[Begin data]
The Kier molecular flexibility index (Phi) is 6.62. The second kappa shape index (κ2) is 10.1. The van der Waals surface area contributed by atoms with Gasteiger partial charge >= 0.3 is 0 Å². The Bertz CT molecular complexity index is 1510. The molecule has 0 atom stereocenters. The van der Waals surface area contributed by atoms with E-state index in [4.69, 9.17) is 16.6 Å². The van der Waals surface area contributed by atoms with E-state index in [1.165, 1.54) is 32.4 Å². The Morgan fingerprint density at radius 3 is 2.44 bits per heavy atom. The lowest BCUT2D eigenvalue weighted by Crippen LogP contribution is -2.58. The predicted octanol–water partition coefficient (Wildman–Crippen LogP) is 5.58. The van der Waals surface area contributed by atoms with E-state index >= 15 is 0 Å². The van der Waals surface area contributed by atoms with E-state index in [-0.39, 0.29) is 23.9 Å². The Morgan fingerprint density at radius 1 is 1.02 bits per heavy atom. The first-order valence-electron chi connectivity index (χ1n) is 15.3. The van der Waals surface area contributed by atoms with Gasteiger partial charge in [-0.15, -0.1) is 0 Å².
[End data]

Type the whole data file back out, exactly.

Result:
The Kier molecular flexibility index (Phi) is 6.62. The second kappa shape index (κ2) is 10.1. The van der Waals surface area contributed by atoms with Gasteiger partial charge >= 0.3 is 0 Å². The Bertz CT molecular complexity index is 1510. The molecule has 0 atom stereocenters. The van der Waals surface area contributed by atoms with E-state index in [4.69, 9.17) is 16.6 Å². The van der Waals surface area contributed by atoms with E-state index in [1.165, 1.54) is 32.4 Å². The Morgan fingerprint density at radius 3 is 2.44 bits per heavy atom. The lowest BCUT2D eigenvalue weighted by Crippen LogP contribution is -2.58. The predicted octanol–water partition coefficient (Wildman–Crippen LogP) is 5.58. The van der Waals surface area contributed by atoms with E-state index >= 15 is 0 Å². The van der Waals surface area contributed by atoms with E-state index in [-0.39, 0.29) is 23.9 Å². The Morgan fingerprint density at radius 1 is 1.02 bits per heavy atom. The first-order valence-electron chi connectivity index (χ1n) is 15.3. The van der Waals surface area contributed by atoms with Gasteiger partial charge in [-0.15, -0.1) is 0 Å².